Are you willing to follow Jesus into privation, hunger, and poverty, in faith trusting Him to rescue you at last?

2. Our Situation

Our situation is like these people in that we have life through Christ’s word. It remains to be seen how much we must depend upon him.

So, to start, a simple quiz:

How can we hope for heaven?  Jesus lived a righteous life for us, and bore our sins for us to reconcile us to God.

How does Jesus give us forgiveness, life, and salvation?  Through the gospel in His word and sacraments.

How do we receive these gifts? By faith.  Mark 16:16, Whosoever believes and is baptized shall be saved.

How are we kept in the faith so that we do not fall away?  If you abide in my word, then you are my disciples indeed (John 8:31)

Over and over again Jesus connects our perseverance in the faith with faithfulness in hearing and studying His word.  Over and over again Jesus connects falling away from the faith with neglect of His word.  This leads to the simple question, “Is saving faith, is God’s word, important enough that you will go out of your way to live in it?”  Would you go hungry for it?  Would you give up time for it?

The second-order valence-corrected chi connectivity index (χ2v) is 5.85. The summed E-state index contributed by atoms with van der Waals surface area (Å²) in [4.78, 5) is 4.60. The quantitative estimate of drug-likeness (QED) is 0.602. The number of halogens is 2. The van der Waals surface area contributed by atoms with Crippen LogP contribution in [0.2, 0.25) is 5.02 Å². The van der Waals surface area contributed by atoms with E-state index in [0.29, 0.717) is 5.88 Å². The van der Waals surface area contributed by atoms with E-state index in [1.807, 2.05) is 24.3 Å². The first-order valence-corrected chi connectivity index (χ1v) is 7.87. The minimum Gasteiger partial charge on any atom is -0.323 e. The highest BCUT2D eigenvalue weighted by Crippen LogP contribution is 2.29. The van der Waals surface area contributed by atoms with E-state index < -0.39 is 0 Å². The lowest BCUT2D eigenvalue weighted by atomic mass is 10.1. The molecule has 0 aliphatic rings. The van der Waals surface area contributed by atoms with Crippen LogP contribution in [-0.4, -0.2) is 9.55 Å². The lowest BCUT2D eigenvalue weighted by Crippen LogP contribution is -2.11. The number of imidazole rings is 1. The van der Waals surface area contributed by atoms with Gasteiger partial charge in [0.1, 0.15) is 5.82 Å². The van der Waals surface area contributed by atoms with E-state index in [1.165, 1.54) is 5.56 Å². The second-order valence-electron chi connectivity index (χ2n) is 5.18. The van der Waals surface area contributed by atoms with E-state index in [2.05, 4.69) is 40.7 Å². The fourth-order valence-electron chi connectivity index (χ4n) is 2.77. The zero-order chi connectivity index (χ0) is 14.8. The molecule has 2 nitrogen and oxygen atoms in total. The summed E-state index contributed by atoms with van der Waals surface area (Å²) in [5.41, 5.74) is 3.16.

Many people make teeny individual decisions that gradually divorce them from the word.  If you go hiking next week instead of hearing the word that doesn’t mean you neglect the word.  If you read the Bible three times a week instead of seven, that doesn’t extinguish faith.  But little by little by little a thousand choices can lead to neglect until finally, as Jesus says, Luke 8:14 , [there are those who hear the word for a while,] but as they go on their way they are choked by life’s worries, riches and pleasures, and they do not mature.

As for the seed that fell among thorns, these are the ones who, when they have heard, go on their way and are choked with worries, riches, and pleasures of life, and produce no mature fruit. (Luke 8:14, CSB)